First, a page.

Wednesday, September 14, 2011

Thinking hard...

I just listened to Cory Doctorow (you may know one of his outlets: boingboing) speak at the Art Gallery of Ontario (AGO) on the twists, turns and evils of digital copyright and the forgotten creator. If the subject interests you, it was podcast live and will most likely be circulating as I write. 

I left the event, as I sometimes do, having spoken to no one. My sole purpose was to hear the speaker and maybe evolve an opinion of my own.

So why make it the topic of a networking/mentoring blog post? Because of something one audience member said. In introducing her question, she pointed out that everyone in the audience was "part of the choir", implying that we were of one mind even before listening to the presentation. 

Now it is useful, enjoyable or even uplifting to be in a room of like-minds. But it got me thinking... as often as we attend/participate in things for which we already have an affinity - how many times do we also seek out the unknown or even the oppposing view? Is it a reflection of insecurity or blinkered approaches that would cause someone to only go to safe/known opinions/events etc.? I know the current North American movie industry is born of this phenomenon but can we as "thinkers"/mentors/ leaders buck the trend?

I had no opinion - as an artist or consumer - on the topic tonight. I felt I should have one and this was the start of my research. But it made me question how deeply I choose to look when investigating issues - and how deeply I press my mentorees to look.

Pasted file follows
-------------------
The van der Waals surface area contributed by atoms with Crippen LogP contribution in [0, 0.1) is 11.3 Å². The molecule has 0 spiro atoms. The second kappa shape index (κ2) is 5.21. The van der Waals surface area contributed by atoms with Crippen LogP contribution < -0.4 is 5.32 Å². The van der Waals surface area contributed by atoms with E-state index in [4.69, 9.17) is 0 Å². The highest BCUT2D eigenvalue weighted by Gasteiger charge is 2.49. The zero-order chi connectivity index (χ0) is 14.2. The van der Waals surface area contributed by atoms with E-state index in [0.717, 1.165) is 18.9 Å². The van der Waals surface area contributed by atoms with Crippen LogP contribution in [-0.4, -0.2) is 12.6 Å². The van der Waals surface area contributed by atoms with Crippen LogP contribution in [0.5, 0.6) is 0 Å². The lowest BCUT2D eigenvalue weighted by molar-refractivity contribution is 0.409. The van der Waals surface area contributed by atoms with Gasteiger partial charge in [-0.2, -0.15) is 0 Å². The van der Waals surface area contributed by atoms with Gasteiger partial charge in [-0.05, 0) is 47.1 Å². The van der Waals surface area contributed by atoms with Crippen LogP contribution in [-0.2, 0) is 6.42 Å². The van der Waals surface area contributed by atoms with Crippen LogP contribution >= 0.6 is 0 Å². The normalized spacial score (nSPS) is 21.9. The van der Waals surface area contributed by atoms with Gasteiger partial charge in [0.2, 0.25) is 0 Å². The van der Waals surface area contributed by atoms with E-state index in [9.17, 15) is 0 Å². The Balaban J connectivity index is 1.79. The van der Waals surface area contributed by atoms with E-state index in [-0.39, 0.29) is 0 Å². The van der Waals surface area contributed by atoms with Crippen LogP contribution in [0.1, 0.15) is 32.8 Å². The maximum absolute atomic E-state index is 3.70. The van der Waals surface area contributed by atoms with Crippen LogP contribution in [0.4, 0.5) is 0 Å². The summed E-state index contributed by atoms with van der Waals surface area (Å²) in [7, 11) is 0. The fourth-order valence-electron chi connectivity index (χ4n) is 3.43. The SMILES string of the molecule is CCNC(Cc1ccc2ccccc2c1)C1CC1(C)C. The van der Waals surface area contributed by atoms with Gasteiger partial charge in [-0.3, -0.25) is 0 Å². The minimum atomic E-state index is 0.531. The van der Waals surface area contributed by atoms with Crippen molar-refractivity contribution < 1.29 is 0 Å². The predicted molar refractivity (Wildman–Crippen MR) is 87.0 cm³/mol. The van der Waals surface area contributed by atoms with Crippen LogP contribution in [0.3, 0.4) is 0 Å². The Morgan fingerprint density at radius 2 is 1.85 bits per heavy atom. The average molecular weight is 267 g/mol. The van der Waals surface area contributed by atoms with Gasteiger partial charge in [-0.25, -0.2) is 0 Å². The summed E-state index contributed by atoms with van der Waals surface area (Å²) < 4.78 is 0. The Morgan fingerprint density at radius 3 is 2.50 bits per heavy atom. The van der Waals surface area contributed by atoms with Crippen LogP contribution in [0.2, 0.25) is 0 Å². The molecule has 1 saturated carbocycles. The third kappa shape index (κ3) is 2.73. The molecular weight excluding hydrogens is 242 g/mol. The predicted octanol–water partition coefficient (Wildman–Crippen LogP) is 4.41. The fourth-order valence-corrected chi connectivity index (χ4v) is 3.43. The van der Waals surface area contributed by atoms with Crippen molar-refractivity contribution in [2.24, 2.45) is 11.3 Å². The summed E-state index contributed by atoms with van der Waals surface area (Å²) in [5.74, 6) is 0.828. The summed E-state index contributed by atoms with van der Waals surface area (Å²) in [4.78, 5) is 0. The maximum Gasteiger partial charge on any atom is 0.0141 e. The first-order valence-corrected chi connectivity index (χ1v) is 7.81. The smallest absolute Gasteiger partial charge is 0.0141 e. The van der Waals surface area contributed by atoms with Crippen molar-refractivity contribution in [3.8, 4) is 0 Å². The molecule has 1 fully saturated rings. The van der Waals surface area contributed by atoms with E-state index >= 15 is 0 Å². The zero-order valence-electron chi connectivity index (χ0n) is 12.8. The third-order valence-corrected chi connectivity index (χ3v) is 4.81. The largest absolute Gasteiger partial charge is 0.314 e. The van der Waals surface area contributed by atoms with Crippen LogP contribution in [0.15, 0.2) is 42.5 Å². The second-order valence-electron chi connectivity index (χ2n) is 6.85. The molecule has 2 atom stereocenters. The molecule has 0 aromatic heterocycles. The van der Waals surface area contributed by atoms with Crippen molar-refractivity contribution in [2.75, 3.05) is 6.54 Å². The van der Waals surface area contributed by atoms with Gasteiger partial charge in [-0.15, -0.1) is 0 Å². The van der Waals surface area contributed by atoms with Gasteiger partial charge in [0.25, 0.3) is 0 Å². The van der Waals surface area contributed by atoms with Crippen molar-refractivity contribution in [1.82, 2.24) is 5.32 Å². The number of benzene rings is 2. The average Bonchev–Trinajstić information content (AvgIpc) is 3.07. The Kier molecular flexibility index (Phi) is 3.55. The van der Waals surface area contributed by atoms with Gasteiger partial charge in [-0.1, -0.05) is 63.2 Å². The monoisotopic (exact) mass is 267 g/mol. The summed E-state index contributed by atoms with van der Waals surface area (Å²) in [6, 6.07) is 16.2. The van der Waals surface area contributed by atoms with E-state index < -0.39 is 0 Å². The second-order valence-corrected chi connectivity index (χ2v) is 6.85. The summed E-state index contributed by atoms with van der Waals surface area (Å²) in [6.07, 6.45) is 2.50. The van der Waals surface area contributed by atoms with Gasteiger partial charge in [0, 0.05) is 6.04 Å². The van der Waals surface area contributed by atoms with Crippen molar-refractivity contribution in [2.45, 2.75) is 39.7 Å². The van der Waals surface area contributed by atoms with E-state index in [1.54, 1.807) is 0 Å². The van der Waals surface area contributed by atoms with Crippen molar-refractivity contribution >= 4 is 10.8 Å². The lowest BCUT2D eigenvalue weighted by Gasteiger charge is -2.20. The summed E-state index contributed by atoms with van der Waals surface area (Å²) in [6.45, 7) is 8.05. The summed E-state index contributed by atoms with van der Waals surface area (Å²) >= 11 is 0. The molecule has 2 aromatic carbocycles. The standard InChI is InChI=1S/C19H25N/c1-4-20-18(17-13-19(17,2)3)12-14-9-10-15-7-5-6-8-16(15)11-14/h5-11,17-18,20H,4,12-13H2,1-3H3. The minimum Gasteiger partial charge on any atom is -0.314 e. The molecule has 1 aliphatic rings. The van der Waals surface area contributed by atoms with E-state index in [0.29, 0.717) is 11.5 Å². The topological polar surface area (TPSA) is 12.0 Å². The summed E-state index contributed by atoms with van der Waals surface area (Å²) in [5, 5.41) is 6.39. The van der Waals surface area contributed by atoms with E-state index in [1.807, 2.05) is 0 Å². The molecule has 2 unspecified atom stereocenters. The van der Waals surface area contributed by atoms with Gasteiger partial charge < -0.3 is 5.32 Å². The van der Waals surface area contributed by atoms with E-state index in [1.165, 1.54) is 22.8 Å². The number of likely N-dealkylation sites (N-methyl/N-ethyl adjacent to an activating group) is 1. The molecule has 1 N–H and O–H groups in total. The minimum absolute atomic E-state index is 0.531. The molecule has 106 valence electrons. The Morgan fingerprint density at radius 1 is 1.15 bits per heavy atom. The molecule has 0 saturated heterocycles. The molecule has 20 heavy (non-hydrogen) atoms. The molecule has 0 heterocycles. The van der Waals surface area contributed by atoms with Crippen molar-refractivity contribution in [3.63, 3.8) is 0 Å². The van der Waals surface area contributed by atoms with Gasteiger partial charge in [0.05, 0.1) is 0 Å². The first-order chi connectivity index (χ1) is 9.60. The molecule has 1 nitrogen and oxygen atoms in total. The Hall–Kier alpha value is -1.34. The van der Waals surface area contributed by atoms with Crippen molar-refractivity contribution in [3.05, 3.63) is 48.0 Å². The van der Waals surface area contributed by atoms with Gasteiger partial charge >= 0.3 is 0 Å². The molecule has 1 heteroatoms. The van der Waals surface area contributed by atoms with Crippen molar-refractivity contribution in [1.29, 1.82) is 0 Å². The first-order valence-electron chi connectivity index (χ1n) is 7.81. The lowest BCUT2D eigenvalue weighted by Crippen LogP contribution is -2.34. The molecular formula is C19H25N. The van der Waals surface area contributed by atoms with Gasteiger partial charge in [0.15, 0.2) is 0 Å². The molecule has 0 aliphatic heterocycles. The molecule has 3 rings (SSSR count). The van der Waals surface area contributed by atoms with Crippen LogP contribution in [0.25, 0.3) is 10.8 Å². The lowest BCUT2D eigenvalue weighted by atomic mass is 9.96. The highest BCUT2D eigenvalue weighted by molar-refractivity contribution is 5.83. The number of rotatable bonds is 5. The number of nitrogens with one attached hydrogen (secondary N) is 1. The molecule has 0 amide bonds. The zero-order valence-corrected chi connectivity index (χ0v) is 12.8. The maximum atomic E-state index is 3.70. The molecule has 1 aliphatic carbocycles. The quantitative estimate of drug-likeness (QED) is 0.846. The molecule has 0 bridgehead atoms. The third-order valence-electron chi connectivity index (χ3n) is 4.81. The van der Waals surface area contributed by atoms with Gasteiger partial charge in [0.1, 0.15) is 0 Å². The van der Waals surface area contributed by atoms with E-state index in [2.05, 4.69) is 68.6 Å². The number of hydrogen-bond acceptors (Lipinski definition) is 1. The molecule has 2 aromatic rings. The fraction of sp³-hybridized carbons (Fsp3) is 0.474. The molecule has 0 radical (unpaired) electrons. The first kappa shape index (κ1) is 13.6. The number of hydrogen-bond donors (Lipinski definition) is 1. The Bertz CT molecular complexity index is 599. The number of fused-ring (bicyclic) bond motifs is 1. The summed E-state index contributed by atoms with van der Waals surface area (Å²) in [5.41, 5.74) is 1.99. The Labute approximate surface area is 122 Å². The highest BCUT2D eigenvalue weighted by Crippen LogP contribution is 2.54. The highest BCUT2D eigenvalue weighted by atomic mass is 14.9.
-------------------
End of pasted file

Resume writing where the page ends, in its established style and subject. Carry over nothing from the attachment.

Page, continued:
Would I choose to seek out the other side of the argument (e.g. digital locks = goodness) or, once a nascent opinion is formed, stop there till new information might cross my path? Do I challenge others to do so or encourage them to find like minds to buffer ourselves against challenge?

Of course, depending on the size of the issue and the personal impact, the journey to become informed is smaller or bigger. But is my process to learn/think and form new ideas/opinions based on the easiest access to information or a desire to truly examine issues? How far am I willing to go to become informed? Am I willing to risk having to change my mind if I get enough new information? Shouldn't I be so willing? Am I consciously choosing to keep challenging myself on important issues that way?

I'll have to think about that...

1 comment:

Barb and David said...

I read an interesting online argument against creationism once where the evolutionary biologist refused to debate anyone who could not envision evidence that could change their mind on the subject of evolution. To his credit, when asked what would make him stop believing in evolution, he replied "proof of rabbits in the cretaceous period" (spelling?). I have tried at times to imagine the evidence that would change my mind regarding my beliefs in politics, economics, ethics, etc. When i can't come up with an answer, I don't know if i makes a me a true believer or just narrow-minded.